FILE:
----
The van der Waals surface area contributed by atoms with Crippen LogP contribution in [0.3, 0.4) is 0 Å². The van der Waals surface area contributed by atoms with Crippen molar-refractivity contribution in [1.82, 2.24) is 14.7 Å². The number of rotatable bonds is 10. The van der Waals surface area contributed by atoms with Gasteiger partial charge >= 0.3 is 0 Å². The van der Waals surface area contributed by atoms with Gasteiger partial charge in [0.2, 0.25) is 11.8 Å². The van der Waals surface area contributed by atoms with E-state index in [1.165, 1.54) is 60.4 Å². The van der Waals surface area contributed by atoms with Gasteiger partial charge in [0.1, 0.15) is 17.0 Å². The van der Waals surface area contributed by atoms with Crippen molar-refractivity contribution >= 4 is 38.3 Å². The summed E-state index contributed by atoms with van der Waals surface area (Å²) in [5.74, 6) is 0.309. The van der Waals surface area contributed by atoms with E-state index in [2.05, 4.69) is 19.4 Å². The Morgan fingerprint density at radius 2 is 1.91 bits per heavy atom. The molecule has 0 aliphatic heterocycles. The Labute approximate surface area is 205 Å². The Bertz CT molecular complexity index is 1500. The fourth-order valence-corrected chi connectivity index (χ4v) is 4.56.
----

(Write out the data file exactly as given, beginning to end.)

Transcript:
The van der Waals surface area contributed by atoms with Crippen LogP contribution in [0.3, 0.4) is 0 Å². The van der Waals surface area contributed by atoms with Crippen molar-refractivity contribution in [1.82, 2.24) is 14.7 Å². The number of rotatable bonds is 10. The van der Waals surface area contributed by atoms with Gasteiger partial charge >= 0.3 is 0 Å². The van der Waals surface area contributed by atoms with Gasteiger partial charge in [0.2, 0.25) is 11.8 Å². The van der Waals surface area contributed by atoms with E-state index in [1.165, 1.54) is 60.4 Å². The van der Waals surface area contributed by atoms with Gasteiger partial charge in [0.1, 0.15) is 17.0 Å². The van der Waals surface area contributed by atoms with Crippen molar-refractivity contribution >= 4 is 38.3 Å². The summed E-state index contributed by atoms with van der Waals surface area (Å²) in [5.74, 6) is 0.309. The van der Waals surface area contributed by atoms with E-state index in [2.05, 4.69) is 19.4 Å². The Morgan fingerprint density at radius 2 is 1.91 bits per heavy atom. The molecule has 0 aliphatic heterocycles. The Labute approximate surface area is 205 Å². The Bertz CT molecular complexity index is 1500. The fourth-order valence-corrected chi connectivity index (χ4v) is 4.56.